BCA, Independent Investment Research Since 1949

Outlook For EM Equities

The underperformance of EM equities has lasted for six years and is likely to persist for a while longer.


The previous cycle of EM underperformance suggests we could have a drawn-out bottoming process rather than a quick rebound. Emerging equities look like decent value on the simple basis of relative price-earnings ratios (PER), but the comparison continues to be flattered by the valuations of just two sectors – materials and financials. Valuations are less compelling if you look at relative PERs on the basis of equally-weighted sectors.

More importantly, the cyclical and structural issues undermining EM equities have yet to be resolved. The deleveraging cycle is still at an early stage, the return on equity remains extremely low, and earnings revisions are still negative. The failure of the past year’s rebound in non-oil commodity prices to be matched by strong gains in EM equities highlights the drag from more fundamental forces.

Bottom Line: We expect EM equities to underperform developed markets.

U.S. Banks: Higher Rates Vs Weaker Loan Growth

Bank stocks have experienced a sentiment-driven surge since the U.S. election, supported by expectations for higher interest rates. Lost in the exuberance has been a marked deceleration in credit creation.


Total bank loan growth has dropped to nil over the last three months, led by the previously booming C&I category. That is a sign that while businesses are expecting an economic improvement, they are not yet positioning for one via increasing working capital requirements. Coupled with increased bank staffing levels, the growth in bank loans-to-employment, a decent productivity proxy, has also dropped to zero. Importantly, the yield curve steepening trend has taken a breather, which may be a catalyst for some profit-taking.

Bottom Line: Our U.S. equity strategists are underweight banks.

BCA Research’s Oil Recommendations Up 95% in 2016

BCA Research’s Commodity & Energy Strategy reported returns on its oil recommendations were up 95% last year, during one of the most difficult trading markets in memory. CES is run by Bob Ryan, SVP and Chief Commodity Strategist. The service early on expected global oil supply and demand would rebalance on the back of fierce supply destruction, and the Saudi-Russia detente, which was apparent as early as January 2016. BCA’s CES started looking for ways to get long back in January 2016, and its recommendations paid off handsomely. CES recommended an energy overweight to oil Feb. 4, 2016, and remains bullish as the supply cuts negotiated by Saudi Arabia and Russia take hold.

Our results are not a P&L — we don’t run trading books. We report simple percent returns on recommendations we make following our assessment of the market. Our analysis is driven by fundamentals – supply, demand, inventories and monetary policy – and by our assessment of the geopolitical landscape, which is the product of Mr. Ryan’s 30-plus years of experience in the commodity trading markets, and access to BCA’s world-leading Geopolitical Strategy service run by Marko Papic. Where the returns are positive, we’ve correctly judged where the market was going; where they’re negative, it tells us we are missing something and need to reassess.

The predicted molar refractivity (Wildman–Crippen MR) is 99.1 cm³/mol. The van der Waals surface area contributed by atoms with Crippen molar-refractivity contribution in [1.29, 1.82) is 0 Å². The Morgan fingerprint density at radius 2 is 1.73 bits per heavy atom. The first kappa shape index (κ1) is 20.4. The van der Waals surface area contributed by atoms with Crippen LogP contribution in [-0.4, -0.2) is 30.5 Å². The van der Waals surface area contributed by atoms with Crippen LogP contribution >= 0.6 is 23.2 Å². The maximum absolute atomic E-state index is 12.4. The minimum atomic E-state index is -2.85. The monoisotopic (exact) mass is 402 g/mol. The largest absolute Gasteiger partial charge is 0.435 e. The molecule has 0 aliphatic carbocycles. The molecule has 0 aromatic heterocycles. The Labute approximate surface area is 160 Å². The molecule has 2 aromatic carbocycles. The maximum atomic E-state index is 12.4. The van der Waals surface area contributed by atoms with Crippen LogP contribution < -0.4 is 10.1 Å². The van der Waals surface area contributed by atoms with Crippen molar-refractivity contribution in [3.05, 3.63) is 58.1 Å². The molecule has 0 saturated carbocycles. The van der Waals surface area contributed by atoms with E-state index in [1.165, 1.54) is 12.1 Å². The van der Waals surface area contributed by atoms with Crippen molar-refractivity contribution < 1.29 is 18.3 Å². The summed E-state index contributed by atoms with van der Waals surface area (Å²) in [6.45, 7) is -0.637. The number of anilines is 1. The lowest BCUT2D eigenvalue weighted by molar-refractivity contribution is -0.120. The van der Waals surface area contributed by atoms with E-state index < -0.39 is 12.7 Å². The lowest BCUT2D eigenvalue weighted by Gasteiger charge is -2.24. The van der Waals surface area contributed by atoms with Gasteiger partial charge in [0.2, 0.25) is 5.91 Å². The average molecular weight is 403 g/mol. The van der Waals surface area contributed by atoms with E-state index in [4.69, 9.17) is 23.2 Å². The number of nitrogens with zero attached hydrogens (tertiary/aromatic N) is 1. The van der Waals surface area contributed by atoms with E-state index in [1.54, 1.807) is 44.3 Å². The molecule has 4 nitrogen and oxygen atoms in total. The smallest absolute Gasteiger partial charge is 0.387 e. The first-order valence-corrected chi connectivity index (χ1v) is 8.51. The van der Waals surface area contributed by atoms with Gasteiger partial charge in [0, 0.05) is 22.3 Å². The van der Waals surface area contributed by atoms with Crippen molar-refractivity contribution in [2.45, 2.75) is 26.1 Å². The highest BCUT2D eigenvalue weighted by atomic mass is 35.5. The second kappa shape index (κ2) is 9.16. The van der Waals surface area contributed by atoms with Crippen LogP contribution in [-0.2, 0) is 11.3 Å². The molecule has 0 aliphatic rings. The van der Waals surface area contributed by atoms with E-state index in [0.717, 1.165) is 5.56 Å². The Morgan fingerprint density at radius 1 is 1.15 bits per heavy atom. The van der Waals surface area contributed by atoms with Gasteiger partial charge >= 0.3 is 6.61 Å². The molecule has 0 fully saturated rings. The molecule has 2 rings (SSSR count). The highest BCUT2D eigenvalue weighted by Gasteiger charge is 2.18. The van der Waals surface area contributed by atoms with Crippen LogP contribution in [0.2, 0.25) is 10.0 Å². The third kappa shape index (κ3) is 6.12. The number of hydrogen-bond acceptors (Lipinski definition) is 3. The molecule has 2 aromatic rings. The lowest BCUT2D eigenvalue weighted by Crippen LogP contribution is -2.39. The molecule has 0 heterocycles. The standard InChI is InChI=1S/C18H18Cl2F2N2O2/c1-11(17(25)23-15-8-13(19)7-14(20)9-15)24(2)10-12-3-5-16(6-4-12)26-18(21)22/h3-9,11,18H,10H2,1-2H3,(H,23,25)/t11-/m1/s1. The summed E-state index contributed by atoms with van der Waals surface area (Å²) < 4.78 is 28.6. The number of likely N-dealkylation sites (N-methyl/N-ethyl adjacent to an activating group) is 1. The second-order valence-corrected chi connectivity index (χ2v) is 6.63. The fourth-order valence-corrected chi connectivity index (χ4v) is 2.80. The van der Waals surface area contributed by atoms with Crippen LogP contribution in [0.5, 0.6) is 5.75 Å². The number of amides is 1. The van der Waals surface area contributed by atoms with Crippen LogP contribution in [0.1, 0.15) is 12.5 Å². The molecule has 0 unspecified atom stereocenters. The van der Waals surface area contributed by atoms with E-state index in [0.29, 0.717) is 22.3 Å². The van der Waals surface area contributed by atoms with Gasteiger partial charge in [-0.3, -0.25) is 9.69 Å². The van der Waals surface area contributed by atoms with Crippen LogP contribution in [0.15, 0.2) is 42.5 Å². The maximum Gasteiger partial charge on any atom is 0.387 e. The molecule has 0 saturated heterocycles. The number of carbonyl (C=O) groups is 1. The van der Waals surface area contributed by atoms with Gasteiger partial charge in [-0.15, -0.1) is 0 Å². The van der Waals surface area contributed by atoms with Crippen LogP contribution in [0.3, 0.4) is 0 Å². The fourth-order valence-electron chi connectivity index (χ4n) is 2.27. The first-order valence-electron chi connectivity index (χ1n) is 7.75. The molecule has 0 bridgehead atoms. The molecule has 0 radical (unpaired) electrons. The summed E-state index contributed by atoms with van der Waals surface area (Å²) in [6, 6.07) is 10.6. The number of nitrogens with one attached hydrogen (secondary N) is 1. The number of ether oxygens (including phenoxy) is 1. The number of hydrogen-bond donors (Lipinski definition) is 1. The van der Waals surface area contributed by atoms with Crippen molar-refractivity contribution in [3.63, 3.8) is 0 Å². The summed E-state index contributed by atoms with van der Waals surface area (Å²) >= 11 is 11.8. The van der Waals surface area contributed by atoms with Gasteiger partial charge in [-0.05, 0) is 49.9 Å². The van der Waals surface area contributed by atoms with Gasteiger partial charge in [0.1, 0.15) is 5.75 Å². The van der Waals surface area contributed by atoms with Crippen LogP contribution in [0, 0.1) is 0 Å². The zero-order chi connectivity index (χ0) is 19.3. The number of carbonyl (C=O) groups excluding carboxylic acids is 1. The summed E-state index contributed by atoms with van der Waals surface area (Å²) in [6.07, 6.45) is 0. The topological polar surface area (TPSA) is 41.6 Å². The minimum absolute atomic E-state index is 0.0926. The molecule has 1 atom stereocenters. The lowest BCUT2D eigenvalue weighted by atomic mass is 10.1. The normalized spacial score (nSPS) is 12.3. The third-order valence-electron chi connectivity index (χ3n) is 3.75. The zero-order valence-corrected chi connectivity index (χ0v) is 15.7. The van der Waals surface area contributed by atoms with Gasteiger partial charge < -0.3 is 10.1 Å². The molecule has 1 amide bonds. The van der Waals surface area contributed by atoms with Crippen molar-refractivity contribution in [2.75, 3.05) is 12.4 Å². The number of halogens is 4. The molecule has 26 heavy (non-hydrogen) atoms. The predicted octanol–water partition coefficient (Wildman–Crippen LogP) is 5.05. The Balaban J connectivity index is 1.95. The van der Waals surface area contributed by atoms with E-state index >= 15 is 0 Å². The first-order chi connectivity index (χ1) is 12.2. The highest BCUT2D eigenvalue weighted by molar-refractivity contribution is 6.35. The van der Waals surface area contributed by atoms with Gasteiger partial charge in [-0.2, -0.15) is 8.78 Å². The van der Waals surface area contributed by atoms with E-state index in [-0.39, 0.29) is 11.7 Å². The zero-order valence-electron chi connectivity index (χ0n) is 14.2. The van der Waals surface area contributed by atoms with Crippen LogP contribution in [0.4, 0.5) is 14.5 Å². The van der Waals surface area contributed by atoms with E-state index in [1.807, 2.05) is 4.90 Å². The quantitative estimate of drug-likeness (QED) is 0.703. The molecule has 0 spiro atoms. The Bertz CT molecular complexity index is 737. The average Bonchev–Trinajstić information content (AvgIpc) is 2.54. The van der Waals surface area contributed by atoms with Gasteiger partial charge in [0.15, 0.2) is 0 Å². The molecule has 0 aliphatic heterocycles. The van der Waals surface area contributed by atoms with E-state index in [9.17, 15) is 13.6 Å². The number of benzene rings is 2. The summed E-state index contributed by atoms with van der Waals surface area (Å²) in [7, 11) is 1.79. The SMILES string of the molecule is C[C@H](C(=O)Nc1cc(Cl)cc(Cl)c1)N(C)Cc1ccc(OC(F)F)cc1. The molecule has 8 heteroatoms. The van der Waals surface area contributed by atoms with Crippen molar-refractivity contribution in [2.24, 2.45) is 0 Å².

For a complimentary recap of 2016 results, and our view of the important issues affecting commodity markets this year, please contact us here.

BCA Commodity Recommendations in 2016
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Global Equities To Trend Higher

Although a short-term correction is likely, the current reflationary window should provide a tailwind for global equities in 2017.


We expect global equities to be higher in 12 months than they are today. However, the risks for stocks are tilted to the downside over both a shorter term horizon of less than two months and a longer-term horizon exceeding two years.

The near-term outlook is complicated by the fact that global equities are overbought, and hence vulnerable to a selloff. Our bullish sentiment indicator is stretched to the upside. Expectations of long-term U.S. earnings growth have also jumped to over 12%, something that strikes us as rather fanciful. Renewed rumblings in China could also spook the markets for a while.

We expect global equities to correct 5-10% from current levels, setting the stage for a more durable recovery. Once that recovery begins, higher-beta developed markets such as Japan and Europe should outperform the U.S.

Outlook For Euro Area Growth

The European economy grew at an above-trend pace in 2016 and should do the same in 2017.


Euro area growth should remain reasonably strong in 2017, as telegraphed by a number of leading economic indicators. Fiscal austerity has been shelved in favor of modest stimulus. The European Commission is now even advising member countries to loosen fiscal policy more than they themselves are targeting.

Ongoing efforts to strengthen the euro area’s banking system will also help. As banking stresses recede, the gap in economic performance between northern and southern Europe should narrow. The overall stance of monetary policy will facilitate this trend. If the ECB keeps interest rates near zero for the foreseeable future, as it almost certainly will, Germany’s economy will overheat. Higher wage inflation in Germany will give a competitive advantage to Club Med producers seeking to sell their goods in the euro area’s biggest economy and will help erode Germany’s current account surplus.

Bottom Line: Stronger euro area growth rests on the assumption that Germany accepts an overheated economy. This will clash with Germany’s historical antipathy towards inflation, meaning that political risk could escalate over the coming years.